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Vue.js Tutorial: Image Optimization for Web Apps

Vue.js Tutorial: Image Optimization for Web Apps

Launched in 2014 as an open-source JavaScript framework for building user interfaces for web apps, Vue.js has become a tool of choice for many developers. Currently, Vue.js is the most starred front-end JavaScript framework on GitHub with over 145,000 stars.

Optimizing images that reside in Vue.js apps with the Cloudinary Vue SDK is a cinch. This article explains why and describes the steps.

Background

The smaller an image, the faster the browser can download it for display. Optimizing images means delivering them in the smallest-possible size without losing visual quality, leading to bandwidth savings and faster loading of websites.

That image optimization is mandatory for all websites is a case that can easily be made. That’s because faster image loading on websites invariably lifts audience conversion rates. In fact, studies have shown that half the online visitors expect a website to load within two seconds.

Cloudinary the Media Full-Stack Platform

With Cloudinary, you can effectively and efficiently optimize digital media—regardless of the programming language in which you code—because Cloudinary automatically performs most of the related tasks by default. Besides, the platform’s delivery process through integrated content delivery networks (CDNs) ensures prompt transmission to both desktop and mobile audiences.

After uploading images to Cloudinary, you can leverage its major capabilities, as described in the subsections below. For details on other Cloudinary options for optimizing images, read the documentation section Image Transformations.

Automatic Quality Adjustment and Encoding

Adding the q_auto parameter to an image’s URL enables Cloudinary to select the optimal quality-compression level and encoding settings according to the image content, format, and viewing browser. The result is, gratifyingly, a smaller image that still retains its original visual quality. See this example:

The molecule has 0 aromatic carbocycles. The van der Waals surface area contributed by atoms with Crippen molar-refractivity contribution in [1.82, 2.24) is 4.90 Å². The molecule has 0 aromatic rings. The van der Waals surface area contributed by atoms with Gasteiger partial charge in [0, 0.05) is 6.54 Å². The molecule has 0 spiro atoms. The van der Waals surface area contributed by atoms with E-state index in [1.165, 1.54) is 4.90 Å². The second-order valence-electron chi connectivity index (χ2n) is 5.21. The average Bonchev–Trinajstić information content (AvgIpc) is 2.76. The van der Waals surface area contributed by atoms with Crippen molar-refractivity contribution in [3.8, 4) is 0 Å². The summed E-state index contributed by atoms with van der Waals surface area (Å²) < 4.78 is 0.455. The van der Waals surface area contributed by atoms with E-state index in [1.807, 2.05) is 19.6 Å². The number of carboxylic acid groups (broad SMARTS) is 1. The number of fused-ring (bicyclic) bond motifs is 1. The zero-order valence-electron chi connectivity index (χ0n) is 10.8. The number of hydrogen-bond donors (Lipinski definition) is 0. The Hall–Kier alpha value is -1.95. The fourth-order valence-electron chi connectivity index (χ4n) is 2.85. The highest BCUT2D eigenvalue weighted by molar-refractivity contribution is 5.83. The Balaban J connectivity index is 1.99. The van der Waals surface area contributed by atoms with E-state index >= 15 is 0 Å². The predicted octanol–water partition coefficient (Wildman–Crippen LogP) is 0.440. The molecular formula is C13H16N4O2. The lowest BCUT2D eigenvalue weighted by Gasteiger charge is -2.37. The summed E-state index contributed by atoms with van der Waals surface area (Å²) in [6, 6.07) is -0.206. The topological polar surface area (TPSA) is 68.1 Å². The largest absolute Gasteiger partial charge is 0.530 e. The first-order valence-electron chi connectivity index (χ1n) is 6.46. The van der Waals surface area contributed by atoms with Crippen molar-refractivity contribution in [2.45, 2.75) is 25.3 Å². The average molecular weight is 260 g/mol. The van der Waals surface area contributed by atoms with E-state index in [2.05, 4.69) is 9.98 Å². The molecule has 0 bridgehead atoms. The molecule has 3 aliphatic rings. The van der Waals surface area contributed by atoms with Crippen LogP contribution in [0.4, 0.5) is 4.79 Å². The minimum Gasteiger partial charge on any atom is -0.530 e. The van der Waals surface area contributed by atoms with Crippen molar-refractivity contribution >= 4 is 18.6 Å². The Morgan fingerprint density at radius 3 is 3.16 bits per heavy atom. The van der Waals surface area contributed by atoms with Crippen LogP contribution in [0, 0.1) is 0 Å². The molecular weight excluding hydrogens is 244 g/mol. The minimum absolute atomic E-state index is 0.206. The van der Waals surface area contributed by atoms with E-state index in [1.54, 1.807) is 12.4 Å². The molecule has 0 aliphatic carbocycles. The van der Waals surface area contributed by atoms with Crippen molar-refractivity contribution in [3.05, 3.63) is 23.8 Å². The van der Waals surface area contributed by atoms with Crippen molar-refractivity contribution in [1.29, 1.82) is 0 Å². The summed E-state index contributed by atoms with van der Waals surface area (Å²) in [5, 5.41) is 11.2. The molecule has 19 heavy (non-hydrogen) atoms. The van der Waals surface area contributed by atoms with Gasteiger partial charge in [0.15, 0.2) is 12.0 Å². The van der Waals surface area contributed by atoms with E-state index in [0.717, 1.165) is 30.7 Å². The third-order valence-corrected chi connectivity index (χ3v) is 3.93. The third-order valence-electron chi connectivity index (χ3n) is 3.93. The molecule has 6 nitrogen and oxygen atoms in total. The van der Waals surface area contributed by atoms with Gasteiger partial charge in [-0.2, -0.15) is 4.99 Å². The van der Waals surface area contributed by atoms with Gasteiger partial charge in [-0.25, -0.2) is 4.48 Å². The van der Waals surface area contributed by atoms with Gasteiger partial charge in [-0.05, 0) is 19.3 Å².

Ruby:
cl_image_tag("woman.jpg", :quality=>"auto")
PHP:
cl_image_tag("woman.jpg", array("quality"=>"auto"))
Python:
CloudinaryImage("woman.jpg").image(quality="auto")
Node.js:
cloudinary.image("woman.jpg", {quality: "auto"})
Java:
cloudinary.url().transformation(new Transformation().quality("auto")).imageTag("woman.jpg");
JS:
cloudinary.imageTag('woman.jpg', {quality: "auto"}).toHtml();
jQuery:
$.cloudinary.image("woman.jpg", {quality: "auto"})
React:
<Image publicId="woman.jpg" >
  <Transformation quality="auto" />
</Image>
Angular:
<cl-image public-id="woman.jpg" >
  <cl-transformation quality="auto">
  </cl-transformation>
</cl-image>
.Net:
cloudinary.Api.UrlImgUp.Transform(new Transformation().Quality("auto")).BuildImageTag("woman.jpg")
Android:
MediaManager.get().url().transformation(new Transformation().quality("auto")).generate("woman.jpg");
iOS:
imageView.cldSetImage(cloudinary.createUrl().setTransformation(CLDTransformation().setQuality("auto")).generate("woman.jpg")!, cloudinary: cloudinary)
woman

To further adjust the visual quality, edit q_auto to read q_auto:best, q_auto:low, q_auto:good, or q_auto:eco.

Automatic Formatting

Adding the f_auto parameter to an image’s URL enables Cloudinary to analyze the image content and select the best format for delivery, such as WebP for Chrome browsers or JPEG-XR for Internet Explorer browsers. For all other browsers, Cloudinary delivers images in their original format.

Note